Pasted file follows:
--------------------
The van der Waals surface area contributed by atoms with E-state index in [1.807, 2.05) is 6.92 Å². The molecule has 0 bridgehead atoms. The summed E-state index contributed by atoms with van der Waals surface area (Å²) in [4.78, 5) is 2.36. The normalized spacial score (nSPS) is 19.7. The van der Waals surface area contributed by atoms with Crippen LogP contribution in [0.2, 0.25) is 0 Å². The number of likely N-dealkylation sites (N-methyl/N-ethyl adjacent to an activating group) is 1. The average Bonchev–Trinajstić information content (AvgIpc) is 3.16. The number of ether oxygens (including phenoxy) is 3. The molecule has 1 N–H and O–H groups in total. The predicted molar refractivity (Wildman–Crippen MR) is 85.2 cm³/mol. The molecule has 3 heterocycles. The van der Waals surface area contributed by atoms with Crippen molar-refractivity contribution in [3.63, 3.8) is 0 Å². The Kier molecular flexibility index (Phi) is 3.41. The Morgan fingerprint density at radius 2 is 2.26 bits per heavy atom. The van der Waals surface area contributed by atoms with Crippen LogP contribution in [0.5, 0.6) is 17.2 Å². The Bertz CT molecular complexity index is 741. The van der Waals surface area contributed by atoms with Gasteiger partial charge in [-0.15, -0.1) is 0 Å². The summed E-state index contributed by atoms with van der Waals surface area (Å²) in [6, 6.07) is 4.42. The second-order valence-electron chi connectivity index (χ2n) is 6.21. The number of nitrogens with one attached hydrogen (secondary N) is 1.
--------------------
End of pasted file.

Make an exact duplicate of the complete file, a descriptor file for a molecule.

The van der Waals surface area contributed by atoms with E-state index in [1.807, 2.05) is 6.92 Å². The molecule has 0 bridgehead atoms. The summed E-state index contributed by atoms with van der Waals surface area (Å²) in [4.78, 5) is 2.36. The normalized spacial score (nSPS) is 19.7. The van der Waals surface area contributed by atoms with Crippen LogP contribution in [0.2, 0.25) is 0 Å². The number of likely N-dealkylation sites (N-methyl/N-ethyl adjacent to an activating group) is 1. The average Bonchev–Trinajstić information content (AvgIpc) is 3.16. The number of ether oxygens (including phenoxy) is 3. The molecule has 1 N–H and O–H groups in total. The predicted molar refractivity (Wildman–Crippen MR) is 85.2 cm³/mol. The molecule has 3 heterocycles. The van der Waals surface area contributed by atoms with Crippen molar-refractivity contribution in [3.63, 3.8) is 0 Å². The Kier molecular flexibility index (Phi) is 3.41. The Morgan fingerprint density at radius 2 is 2.26 bits per heavy atom. The van der Waals surface area contributed by atoms with Crippen LogP contribution in [0.5, 0.6) is 17.2 Å². The Bertz CT molecular complexity index is 741. The van der Waals surface area contributed by atoms with Gasteiger partial charge in [-0.15, -0.1) is 0 Å². The summed E-state index contributed by atoms with van der Waals surface area (Å²) in [6, 6.07) is 4.42. The second-order valence-electron chi connectivity index (χ2n) is 6.21. The number of nitrogens with one attached hydrogen (secondary N) is 1.